Noticing God in the Offering

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I hope preachers won’t be discouraged, but of all the homilies I’ve heard, I remember just three sentences. Here’s one of these, from a homily over 50 years ago: Each time you come to the Offertory of the Mass, offer to God one of your successes and one of your failures.

Regularly adding those two things to the gifts being brought to the altar has helped me to be aware of what’s going on through the week. Usually, the failure looms large. Sometimes I have to search a bit for the success. But a greater challenge comes in trying to see God’s presence in both. In the success, I sometimes miss that presence because I tend to think the success is due to me! And in the failure, it’s hard to see God because things didn’t go “the way I think God wanted them to go.“

It is probably not so different when we return from our work (volunteer or otherwise) and replay the day in our minds. In a sense, a success—someone followed up on a suggestion or told about the difference our work made in her life—can be a distraction. Elation can take over and block out the deeper realization of how God has indeed touched someone.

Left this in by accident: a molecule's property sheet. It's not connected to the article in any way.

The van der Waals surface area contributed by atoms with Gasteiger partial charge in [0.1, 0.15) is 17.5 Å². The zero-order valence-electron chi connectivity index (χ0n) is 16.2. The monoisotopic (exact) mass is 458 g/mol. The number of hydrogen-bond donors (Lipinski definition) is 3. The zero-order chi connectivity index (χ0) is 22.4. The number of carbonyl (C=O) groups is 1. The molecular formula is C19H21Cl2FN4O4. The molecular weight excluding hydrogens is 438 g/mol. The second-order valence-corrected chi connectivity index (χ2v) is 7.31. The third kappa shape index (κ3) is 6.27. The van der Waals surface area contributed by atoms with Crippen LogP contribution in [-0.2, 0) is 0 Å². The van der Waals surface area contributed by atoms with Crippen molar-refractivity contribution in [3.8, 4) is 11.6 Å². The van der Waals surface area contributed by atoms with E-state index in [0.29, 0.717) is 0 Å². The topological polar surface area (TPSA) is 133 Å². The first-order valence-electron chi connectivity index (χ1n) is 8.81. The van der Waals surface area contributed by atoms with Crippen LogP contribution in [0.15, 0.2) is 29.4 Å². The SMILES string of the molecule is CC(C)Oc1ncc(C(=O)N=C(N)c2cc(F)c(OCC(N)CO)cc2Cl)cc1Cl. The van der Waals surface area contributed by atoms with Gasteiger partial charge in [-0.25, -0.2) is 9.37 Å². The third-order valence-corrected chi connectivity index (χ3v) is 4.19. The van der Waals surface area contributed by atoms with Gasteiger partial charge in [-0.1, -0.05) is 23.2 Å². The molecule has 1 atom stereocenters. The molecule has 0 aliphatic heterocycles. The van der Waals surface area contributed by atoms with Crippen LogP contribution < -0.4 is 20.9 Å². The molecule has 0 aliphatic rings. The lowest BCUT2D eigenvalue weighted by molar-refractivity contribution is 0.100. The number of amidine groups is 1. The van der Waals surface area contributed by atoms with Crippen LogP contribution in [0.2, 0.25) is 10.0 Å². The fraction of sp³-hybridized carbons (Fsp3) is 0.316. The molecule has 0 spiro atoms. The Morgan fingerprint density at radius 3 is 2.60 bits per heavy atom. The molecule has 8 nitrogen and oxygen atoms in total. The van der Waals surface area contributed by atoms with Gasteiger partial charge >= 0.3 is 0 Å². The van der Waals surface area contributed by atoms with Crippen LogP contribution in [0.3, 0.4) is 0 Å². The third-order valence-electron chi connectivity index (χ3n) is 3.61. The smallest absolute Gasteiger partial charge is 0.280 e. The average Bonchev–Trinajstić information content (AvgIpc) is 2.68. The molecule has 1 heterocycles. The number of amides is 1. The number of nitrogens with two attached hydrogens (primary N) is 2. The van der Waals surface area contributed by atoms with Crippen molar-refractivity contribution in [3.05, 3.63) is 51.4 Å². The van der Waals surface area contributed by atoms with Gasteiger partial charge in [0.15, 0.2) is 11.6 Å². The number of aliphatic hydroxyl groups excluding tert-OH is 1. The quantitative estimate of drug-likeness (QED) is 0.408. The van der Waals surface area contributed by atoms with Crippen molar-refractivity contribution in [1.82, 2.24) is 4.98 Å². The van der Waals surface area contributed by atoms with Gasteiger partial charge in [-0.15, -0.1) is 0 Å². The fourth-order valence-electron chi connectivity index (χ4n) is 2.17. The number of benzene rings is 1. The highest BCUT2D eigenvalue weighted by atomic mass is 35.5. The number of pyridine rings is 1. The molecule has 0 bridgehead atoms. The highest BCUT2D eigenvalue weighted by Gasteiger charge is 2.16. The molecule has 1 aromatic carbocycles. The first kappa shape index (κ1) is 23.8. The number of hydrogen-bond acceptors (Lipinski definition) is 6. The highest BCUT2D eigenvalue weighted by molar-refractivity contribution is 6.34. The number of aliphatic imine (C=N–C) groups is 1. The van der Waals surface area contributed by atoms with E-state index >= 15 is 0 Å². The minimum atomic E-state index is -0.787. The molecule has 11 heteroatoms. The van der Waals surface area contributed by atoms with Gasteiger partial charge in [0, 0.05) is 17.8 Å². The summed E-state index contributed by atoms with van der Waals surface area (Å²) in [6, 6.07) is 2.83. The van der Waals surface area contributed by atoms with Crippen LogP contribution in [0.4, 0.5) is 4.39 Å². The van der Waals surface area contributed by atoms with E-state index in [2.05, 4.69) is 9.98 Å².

But what is God thinking and feeling when a young woman decides to leave the shelter because she doesn’t want to keep the rules? Is God still with the homeless man who leaves the thrift shop cursing because he didn’t receive what he wanted? Was God watching or caring when two people at the soup kitchen broke into a brawl and spoiled the day for those around them?

I would love to know how others see God in situations like this—or in situations with more positive outcomes. Do you see a God feeling hurt? Waiting patiently? Beaming? And how does that image make you feel about your work? And what happens when you offer those feelings to God? (And to all preachers in my life, be sure that God was there even when I didn’t remember your message!)

 

Rosemary Jermann is a Spiritual Reflector for IVC St. Louis.  She is an adjunct faculty member at Saint Louis University and previously serves as an editor for and contributor to Theology Digest and Review for Religious. 

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